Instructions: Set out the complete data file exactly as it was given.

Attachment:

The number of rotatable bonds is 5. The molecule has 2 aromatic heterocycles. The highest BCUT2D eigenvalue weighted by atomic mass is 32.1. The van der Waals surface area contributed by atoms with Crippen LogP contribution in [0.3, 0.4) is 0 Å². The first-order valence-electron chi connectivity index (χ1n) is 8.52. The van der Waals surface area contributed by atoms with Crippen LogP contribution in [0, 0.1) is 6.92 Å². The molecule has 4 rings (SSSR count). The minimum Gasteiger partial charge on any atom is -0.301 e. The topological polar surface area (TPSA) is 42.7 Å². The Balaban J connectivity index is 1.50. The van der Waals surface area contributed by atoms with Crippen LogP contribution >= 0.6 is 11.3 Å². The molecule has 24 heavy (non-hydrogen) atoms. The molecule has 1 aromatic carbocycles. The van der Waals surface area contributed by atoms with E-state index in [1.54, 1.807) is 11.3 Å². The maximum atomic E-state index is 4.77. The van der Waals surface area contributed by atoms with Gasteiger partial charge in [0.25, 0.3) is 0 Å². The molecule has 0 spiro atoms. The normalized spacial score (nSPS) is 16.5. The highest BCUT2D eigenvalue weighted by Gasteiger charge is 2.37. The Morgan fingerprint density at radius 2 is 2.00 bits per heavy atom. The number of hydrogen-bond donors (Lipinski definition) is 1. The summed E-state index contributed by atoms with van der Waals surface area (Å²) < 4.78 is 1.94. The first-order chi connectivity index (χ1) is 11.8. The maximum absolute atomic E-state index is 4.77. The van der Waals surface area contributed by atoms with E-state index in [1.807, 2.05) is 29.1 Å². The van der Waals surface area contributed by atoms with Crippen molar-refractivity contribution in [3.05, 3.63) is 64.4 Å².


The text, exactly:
The number of rotatable bonds is 5. The molecule has 2 aromatic heterocycles. The highest BCUT2D eigenvalue weighted by atomic mass is 32.1. The van der Waals surface area contributed by atoms with Crippen LogP contribution in [0.3, 0.4) is 0 Å². The first-order valence-electron chi connectivity index (χ1n) is 8.52. The van der Waals surface area contributed by atoms with Crippen LogP contribution in [0, 0.1) is 6.92 Å². The molecule has 4 rings (SSSR count). The minimum Gasteiger partial charge on any atom is -0.301 e. The topological polar surface area (TPSA) is 42.7 Å². The Balaban J connectivity index is 1.50. The van der Waals surface area contributed by atoms with Crippen LogP contribution >= 0.6 is 11.3 Å². The molecule has 24 heavy (non-hydrogen) atoms. The molecule has 1 aromatic carbocycles. The van der Waals surface area contributed by atoms with E-state index in [1.54, 1.807) is 11.3 Å². The maximum atomic E-state index is 4.77. The van der Waals surface area contributed by atoms with Gasteiger partial charge in [0.25, 0.3) is 0 Å². The molecule has 0 spiro atoms. The normalized spacial score (nSPS) is 16.5. The highest BCUT2D eigenvalue weighted by Gasteiger charge is 2.37. The Morgan fingerprint density at radius 2 is 2.00 bits per heavy atom. The number of hydrogen-bond donors (Lipinski definition) is 1. The summed E-state index contributed by atoms with van der Waals surface area (Å²) < 4.78 is 1.94. The first-order chi connectivity index (χ1) is 11.8. The maximum absolute atomic E-state index is 4.77. The van der Waals surface area contributed by atoms with E-state index in [1.807, 2.05) is 29.1 Å². The van der Waals surface area contributed by atoms with Crippen molar-refractivity contribution in [3.05, 3.63) is 64.4 Å².